That's partly because few consumers shop for healthcare services. In a July 2018 National Bureau of Economic Research working paper, economists found that privately insured individuals often got lower-limb MRI scans at high-priced locations even when lower-priced options were available. The researchers concluded that referring physicians had more influence over where consumers sought care than cost did.
Employer-sponsored insurance startup Centivo has taken that knowledge to heart. CEO Ashok Subramanian said the health plan, launching January 2019, gives incentives to primary-care physicians and patients to work together to lower the total cost of care, rather than relying on high deductibles to influence where and when the patient seeks care.
Providers receive incentive payments for coordinating care and promoting quality and good outcomes. And patients never see a deductible or co-insurance if they get the care that is directed by the primary-care doctor. They pay easy-to-understand flat copayments and premiums. Subramanian said the Centivo plan should cost 20% to 30% less than a typical plan with equal benefits because it holds both the patient and provider accountable.
“We believe that there needs to be a new model,” Subramanian said. “There are a lot of employers out there silently hoping that they have some alternative to give their employees.”
Centivo also offers a program that allows members to get free care for certain chronic conditions if they follow a treatment plan set by the primary-care doctor. The conditions include diabetes, complex cardiovascular disease, high-risk maternity, smoking, depression and anxiety.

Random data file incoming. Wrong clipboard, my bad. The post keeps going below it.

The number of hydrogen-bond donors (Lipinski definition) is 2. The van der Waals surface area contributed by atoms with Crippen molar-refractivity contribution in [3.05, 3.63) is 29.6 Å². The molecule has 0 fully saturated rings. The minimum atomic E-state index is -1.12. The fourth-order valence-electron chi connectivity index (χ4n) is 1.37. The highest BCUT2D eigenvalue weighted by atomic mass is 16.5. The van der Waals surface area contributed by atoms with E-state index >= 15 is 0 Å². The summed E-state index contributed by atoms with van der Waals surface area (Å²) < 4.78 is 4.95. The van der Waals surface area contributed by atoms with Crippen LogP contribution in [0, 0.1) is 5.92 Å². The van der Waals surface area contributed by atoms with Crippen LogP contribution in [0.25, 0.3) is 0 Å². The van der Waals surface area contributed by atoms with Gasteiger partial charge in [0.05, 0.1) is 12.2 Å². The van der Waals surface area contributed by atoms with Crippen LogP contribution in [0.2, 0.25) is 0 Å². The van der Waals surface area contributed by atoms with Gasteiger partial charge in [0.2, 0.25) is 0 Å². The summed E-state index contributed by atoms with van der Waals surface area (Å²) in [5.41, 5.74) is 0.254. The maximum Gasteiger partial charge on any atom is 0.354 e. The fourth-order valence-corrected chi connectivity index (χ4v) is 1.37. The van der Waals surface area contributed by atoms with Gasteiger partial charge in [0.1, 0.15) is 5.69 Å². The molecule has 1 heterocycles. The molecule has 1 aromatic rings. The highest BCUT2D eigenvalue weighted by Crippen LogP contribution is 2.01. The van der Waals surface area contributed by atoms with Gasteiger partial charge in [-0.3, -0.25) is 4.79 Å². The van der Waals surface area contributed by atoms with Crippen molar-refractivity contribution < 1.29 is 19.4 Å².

Benefit consultants say most employers are not backing away from offering high-deductible health plans, though the National Business Group on Health's latest annual survey showed that fewer large employers are offering high-deductible plans as the sole option.
Employers are, however, “trying to be less and less about cost-shifting” and instead are “helping (employees) make the right decisions and provide them with transparency to get them the care they need,” said Regina Ihrke, a Willis Towers Watson health and benefits consultant. That could mean allowing first-dollar coverage for certain conditions, such as diabetes, to encourage workers to get needed care.
Likewise, Lauren Vela, senior director of member value at the Pacific Business Group on Health, said employers are “more mindful” of the costs that employees incur under high-deductible plans and are looking for ways to protect them. But she warned that eliminating deductibles completely could lead employees to disregard how much a service costs and just spend more.
“A deductible is a good thing if it can be used to encourage somebody to get a second opinion before getting a back surgery or an MRI for no good reason,” she said.